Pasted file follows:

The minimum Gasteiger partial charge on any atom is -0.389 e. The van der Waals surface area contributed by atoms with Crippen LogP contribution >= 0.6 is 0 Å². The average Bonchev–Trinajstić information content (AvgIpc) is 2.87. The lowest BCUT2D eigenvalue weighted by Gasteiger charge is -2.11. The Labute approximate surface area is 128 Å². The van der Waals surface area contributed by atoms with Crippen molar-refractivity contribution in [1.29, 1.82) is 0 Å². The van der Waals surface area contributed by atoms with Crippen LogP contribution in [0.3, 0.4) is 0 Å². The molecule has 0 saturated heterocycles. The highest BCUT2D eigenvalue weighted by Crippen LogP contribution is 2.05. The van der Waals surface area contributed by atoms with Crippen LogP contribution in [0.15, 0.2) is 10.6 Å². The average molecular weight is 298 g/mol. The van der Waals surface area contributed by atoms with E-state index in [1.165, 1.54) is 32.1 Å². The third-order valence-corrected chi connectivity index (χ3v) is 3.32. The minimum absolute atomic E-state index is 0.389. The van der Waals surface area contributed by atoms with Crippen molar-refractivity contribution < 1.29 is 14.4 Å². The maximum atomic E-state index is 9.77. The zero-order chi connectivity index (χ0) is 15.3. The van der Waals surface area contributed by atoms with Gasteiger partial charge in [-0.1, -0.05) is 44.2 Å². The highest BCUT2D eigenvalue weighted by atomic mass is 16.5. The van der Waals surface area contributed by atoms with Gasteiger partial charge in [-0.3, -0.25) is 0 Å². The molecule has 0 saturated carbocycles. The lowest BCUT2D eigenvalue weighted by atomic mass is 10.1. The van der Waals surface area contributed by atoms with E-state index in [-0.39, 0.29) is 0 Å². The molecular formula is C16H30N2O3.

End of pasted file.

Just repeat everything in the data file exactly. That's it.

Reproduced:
The minimum Gasteiger partial charge on any atom is -0.389 e. The van der Waals surface area contributed by atoms with Crippen LogP contribution >= 0.6 is 0 Å². The average Bonchev–Trinajstić information content (AvgIpc) is 2.87. The lowest BCUT2D eigenvalue weighted by Gasteiger charge is -2.11. The Labute approximate surface area is 128 Å². The van der Waals surface area contributed by atoms with Crippen molar-refractivity contribution in [1.29, 1.82) is 0 Å². The van der Waals surface area contributed by atoms with Crippen LogP contribution in [0.3, 0.4) is 0 Å². The molecule has 0 saturated heterocycles. The highest BCUT2D eigenvalue weighted by Crippen LogP contribution is 2.05. The van der Waals surface area contributed by atoms with Crippen LogP contribution in [0.15, 0.2) is 10.6 Å². The average molecular weight is 298 g/mol. The van der Waals surface area contributed by atoms with E-state index in [1.165, 1.54) is 32.1 Å². The third-order valence-corrected chi connectivity index (χ3v) is 3.32. The minimum absolute atomic E-state index is 0.389. The van der Waals surface area contributed by atoms with Crippen molar-refractivity contribution < 1.29 is 14.4 Å². The maximum atomic E-state index is 9.77. The zero-order chi connectivity index (χ0) is 15.3. The van der Waals surface area contributed by atoms with Gasteiger partial charge in [-0.1, -0.05) is 44.2 Å². The highest BCUT2D eigenvalue weighted by atomic mass is 16.5. The van der Waals surface area contributed by atoms with Gasteiger partial charge in [-0.3, -0.25) is 0 Å². The molecule has 0 saturated carbocycles. The lowest BCUT2D eigenvalue weighted by atomic mass is 10.1. The van der Waals surface area contributed by atoms with E-state index in [-0.39, 0.29) is 0 Å². The molecular formula is C16H30N2O3.